Cloud services are not secure enough for businesses to use, or at least that was the conclusion drawn by attendees of a debate at the giant US Interop show, although all of the participants acknowledged the real answer was more subtle.
Under the rules of the Oxford-style debate, the side that swayed more audience members to its position won, and in this case eight who initially said they thought clouds were secure changed their minds after hearing the arguments.
Allen Allison, the CSO of cloud provider Navisite, not surprisingly took the side that the cloud is secure. His argument was that security on par with what a business can provide itself is a necessity if providers want to survive. "Cloud providers have to incorporate the same type of security," he says. "If we couldn't do that, we couldn't have a cloud industry."
Also arguing for the safety of the cloud was Frank Kenney, vice president of global strategy for IPswitch FT, a managed file-transfer service. Cloud customers have the obligation to assess the risk of allowing data to be stored in a cloud based on how valuable it is to the customers. "Think of the business ramifications for your business if you believe there may be a problem," he says. "The cloud is as secure as you want it to be."
Ravi Rajogopal, vice president of cloud strategy for CA, cited the growing number of records compromised by data breaches over the past six years as a demonstration that risk is just too high to trust data to a provider.
Also speaking against clouds being secure was a John Pironti, president of IPArchitects security consultancy, who says customers can't get enough information out of cloud providers to make informed decisions about risk. "Clouds won't give you transparency," he says. "You don't get to see the controls."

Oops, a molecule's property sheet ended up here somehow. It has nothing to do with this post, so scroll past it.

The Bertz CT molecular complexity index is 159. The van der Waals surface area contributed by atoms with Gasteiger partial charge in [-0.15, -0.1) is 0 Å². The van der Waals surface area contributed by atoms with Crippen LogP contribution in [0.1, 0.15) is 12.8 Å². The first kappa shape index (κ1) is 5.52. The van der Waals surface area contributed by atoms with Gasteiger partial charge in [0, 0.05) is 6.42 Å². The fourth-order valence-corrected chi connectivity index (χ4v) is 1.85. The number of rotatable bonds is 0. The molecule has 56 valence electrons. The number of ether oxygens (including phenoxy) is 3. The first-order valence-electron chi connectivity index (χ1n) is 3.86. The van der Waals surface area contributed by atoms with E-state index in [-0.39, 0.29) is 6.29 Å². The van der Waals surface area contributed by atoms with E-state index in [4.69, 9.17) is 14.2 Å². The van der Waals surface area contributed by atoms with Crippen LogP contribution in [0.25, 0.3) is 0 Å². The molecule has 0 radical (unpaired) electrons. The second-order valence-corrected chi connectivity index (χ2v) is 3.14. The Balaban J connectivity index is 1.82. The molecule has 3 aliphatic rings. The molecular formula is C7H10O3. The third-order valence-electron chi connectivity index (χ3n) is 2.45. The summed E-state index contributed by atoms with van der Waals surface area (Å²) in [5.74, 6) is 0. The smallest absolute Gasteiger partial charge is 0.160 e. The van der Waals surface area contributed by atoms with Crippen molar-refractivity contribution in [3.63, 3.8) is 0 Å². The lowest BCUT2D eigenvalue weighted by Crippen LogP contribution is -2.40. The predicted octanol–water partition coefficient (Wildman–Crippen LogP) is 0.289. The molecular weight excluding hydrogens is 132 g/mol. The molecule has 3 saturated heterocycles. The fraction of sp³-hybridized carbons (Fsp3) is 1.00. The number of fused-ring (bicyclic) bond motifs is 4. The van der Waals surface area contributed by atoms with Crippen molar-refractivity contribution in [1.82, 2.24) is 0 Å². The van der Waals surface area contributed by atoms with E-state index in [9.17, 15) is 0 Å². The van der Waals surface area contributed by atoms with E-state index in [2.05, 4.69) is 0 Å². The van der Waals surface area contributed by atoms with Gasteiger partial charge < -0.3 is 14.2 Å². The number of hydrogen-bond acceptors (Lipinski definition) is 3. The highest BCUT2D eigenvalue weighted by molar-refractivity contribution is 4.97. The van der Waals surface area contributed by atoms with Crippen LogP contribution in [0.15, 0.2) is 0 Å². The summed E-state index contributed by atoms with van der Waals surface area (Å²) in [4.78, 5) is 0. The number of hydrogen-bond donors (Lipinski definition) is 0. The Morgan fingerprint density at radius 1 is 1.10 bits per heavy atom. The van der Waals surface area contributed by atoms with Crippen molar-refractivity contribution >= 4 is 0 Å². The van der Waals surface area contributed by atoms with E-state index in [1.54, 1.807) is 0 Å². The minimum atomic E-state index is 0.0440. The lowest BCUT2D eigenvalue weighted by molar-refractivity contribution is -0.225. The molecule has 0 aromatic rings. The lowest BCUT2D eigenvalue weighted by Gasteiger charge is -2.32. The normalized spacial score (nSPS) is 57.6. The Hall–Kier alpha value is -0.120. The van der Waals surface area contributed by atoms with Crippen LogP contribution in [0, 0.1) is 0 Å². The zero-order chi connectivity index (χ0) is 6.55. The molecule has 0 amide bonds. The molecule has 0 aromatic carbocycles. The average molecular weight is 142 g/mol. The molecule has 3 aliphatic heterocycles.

He says 90% of breaches that disrupt businesses involve insiders, and that should be extrapolated to cloud providers. "If the cloud's so secure, why can't we verify?" he says.
Cloud services also expand risk to a customer's data, he says. If someone is angry with another customer who uses the same service and attacks the network to get at that one customer, all the customers are taken down as a result, Pironti says.
Kenney says cloud services can provide value if performance and service-level agreements align with what customers need. If not, customers shouldn't buy them. "It's not 'the sky is falling,'" he says. "Assign risks appropriately. Security is just one of many things you have to do."
Pironti says that criminals seeking to break into clouds laugh at Cloud Security Alliance recommendations about security and at payment card industry standards to protect credit card data. Shared management of customer accounts is the only type of transparency that providers offer, and it isn't enough, he says.
But Kenny argues that the benefits of using cloud services and market forces driving sound security will win customers over. Security will no longer be a worry. "In a year, you won't care," he says. "It's a free market system. Everything seeks its own level."